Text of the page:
In a second language context, the balance between "critical thinking" and "language" in a first-year EAP course very often comes from a long process of curriculum formulation, implementation, revision and refinement. In the context of Hong Kong, some English teachers share the view that "language" is a "proficiency" indicator of one's grammar and vocabulary and that "critical thinking" can be effectively taught only to those students who are very proficient. On the other hand, some teachers think that it is important for first-year university students to learn to express their ideas critically and that "ideas" should come before "language" in course design and assessment. This presentation focuses on how the EAP courses in a teacher training institution in Hong Kong attempt to address the categorical distinctions between "critical thinking" and "language". Two pilot EAP courses were developed to cater for discipline-specific needs of two academic disciplines: "English for English majors" and "English for Liberal Studies majors". "English for English majors" was developed to ensure that it was not a course on "English Literature" despite its use of literary texts as a springboard for critical literacy. "English for Liberal Studies majors", on the other hand, was offered to a group of students who were relatively more accustomed to training in critical thinking given the nature of their discipline. The discipline-specific EAP course was designed to ensure that "critical thinking" would serve as a springboard for language-rich learning activities without losing sight of "language" being the main learning objective. In this presentation, aspects related to course design and material development of these two discipline-specific EAP courses will be shared. Curriculum theories on EAP have revolved around discussions on the role of the "target culture" in EAP courses (e.g. enabling students to join the Western academic community), the role of "native culture" in EAP courses (e.g. helping students to find their own "voice"), and the role of discipline-specific learning needs (e.g. how discipline-specific should an EAP course be?). This presentation will suggest how EAP teachers can help first-year students "talk or write about their own culture and discipline in English".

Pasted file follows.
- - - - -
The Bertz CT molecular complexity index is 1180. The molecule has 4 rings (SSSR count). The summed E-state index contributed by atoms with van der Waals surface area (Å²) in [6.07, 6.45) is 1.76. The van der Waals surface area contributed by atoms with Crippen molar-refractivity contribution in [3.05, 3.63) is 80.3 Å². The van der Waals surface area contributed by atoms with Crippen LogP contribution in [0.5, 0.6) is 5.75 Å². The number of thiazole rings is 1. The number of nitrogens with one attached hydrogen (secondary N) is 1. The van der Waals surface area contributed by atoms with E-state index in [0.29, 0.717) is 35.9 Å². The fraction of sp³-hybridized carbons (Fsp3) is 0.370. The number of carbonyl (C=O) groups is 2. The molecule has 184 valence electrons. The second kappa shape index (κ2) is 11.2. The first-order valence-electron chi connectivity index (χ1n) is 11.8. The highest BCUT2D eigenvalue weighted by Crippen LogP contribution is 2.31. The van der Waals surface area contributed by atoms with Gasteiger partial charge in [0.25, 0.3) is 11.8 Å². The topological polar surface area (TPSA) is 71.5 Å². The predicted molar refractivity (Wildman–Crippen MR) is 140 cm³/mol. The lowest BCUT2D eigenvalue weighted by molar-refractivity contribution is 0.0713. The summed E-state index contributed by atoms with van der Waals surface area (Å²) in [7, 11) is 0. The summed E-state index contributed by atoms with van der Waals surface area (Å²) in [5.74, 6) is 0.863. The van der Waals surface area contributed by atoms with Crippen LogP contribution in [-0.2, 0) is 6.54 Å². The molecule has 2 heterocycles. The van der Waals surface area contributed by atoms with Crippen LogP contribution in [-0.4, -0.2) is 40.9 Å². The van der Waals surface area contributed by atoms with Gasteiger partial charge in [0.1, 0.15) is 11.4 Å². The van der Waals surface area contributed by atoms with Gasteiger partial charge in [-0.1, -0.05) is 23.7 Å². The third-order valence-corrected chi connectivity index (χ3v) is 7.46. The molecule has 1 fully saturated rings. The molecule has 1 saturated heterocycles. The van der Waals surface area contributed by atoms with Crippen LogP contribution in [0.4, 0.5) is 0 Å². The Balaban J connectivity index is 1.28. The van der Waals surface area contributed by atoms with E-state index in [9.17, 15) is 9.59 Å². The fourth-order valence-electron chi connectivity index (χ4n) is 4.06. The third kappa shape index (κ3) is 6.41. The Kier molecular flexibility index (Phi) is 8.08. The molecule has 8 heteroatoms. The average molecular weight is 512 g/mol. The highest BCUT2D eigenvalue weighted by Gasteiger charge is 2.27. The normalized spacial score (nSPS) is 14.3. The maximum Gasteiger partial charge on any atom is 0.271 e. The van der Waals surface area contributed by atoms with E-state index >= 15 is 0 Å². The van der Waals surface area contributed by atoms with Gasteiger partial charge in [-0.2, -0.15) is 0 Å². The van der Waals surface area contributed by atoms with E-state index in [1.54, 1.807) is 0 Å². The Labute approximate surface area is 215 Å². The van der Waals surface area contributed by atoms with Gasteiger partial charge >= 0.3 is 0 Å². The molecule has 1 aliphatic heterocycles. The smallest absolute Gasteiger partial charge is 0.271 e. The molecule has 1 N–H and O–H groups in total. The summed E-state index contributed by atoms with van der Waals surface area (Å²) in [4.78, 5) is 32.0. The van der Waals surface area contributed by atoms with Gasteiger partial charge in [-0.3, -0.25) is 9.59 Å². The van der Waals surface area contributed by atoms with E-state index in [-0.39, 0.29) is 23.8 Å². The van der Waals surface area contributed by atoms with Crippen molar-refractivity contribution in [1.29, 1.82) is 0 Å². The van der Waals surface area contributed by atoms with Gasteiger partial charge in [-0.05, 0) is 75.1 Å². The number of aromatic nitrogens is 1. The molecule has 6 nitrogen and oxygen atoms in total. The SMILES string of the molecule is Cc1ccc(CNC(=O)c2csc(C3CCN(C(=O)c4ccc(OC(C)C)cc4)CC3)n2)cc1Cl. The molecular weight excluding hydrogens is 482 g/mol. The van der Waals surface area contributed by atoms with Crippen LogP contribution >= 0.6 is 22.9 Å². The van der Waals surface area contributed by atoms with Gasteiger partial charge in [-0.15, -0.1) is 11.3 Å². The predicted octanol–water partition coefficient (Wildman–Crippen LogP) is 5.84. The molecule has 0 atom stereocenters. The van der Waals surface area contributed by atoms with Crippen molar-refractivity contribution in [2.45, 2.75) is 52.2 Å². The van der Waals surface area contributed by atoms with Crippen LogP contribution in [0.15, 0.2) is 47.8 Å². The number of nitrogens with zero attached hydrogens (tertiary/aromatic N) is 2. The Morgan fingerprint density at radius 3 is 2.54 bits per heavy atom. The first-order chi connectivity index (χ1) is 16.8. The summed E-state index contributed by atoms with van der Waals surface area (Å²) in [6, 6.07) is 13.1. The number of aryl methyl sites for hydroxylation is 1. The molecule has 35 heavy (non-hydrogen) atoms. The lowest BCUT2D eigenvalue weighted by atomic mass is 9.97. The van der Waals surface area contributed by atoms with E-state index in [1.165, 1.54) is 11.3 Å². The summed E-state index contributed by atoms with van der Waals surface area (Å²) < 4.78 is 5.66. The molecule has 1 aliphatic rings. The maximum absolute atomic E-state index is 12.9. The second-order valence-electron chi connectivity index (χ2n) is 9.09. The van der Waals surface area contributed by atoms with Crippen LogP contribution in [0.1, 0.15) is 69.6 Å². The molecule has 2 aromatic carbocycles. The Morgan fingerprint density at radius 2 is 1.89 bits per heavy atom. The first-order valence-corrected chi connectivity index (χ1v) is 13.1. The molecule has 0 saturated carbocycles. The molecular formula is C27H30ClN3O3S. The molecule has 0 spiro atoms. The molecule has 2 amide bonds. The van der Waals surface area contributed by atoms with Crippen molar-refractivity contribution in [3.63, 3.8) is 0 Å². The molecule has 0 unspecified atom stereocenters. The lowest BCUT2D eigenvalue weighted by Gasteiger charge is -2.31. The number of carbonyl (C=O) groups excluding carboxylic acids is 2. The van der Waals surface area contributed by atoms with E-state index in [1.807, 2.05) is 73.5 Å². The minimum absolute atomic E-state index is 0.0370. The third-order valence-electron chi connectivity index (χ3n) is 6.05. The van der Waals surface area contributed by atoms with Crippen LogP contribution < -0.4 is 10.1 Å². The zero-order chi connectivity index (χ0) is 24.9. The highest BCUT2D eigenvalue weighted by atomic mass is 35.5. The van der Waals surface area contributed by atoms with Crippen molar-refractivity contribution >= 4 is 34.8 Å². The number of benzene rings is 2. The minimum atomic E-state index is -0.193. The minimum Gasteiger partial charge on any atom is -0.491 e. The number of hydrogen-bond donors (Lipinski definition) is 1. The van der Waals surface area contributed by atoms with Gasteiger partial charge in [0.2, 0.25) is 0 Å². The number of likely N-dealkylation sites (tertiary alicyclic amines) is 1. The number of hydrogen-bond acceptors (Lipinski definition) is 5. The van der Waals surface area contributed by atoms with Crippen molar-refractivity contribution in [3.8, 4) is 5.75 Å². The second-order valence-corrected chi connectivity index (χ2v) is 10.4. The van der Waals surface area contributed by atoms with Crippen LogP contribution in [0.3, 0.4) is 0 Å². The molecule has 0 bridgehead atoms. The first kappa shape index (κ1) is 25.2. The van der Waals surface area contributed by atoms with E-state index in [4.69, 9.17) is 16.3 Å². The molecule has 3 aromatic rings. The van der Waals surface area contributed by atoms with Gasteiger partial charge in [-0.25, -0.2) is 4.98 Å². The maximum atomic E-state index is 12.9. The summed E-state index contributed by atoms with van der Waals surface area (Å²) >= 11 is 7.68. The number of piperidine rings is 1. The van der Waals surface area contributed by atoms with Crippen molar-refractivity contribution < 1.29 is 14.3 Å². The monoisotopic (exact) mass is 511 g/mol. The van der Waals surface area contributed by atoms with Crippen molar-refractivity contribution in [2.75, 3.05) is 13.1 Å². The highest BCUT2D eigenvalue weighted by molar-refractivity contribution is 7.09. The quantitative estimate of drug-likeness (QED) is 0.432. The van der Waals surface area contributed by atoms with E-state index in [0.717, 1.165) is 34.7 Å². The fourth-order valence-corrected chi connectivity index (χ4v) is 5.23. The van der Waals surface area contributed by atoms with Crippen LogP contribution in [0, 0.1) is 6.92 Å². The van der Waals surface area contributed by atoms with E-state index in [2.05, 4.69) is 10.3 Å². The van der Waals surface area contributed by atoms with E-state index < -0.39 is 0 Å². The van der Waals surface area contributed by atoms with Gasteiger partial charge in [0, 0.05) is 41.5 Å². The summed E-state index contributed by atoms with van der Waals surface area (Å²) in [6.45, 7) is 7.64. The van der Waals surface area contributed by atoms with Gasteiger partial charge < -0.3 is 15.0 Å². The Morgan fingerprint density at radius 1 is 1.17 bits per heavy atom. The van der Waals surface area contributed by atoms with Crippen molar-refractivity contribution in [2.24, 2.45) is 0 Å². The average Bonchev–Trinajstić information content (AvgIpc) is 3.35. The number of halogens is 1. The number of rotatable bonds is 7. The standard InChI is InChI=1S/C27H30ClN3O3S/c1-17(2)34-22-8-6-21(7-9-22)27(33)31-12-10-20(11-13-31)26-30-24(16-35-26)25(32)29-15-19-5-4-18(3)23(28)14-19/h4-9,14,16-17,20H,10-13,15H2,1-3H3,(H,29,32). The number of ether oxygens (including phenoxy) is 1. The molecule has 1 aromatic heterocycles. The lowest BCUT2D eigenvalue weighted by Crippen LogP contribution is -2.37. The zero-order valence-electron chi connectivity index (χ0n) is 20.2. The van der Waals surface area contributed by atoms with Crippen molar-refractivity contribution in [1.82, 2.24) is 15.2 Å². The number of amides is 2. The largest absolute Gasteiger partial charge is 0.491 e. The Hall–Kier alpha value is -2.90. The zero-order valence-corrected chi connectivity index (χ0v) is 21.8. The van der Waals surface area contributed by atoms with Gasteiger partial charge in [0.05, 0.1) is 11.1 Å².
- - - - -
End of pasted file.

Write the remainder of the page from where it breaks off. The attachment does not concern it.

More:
|Publication status||Published - Nov 2014|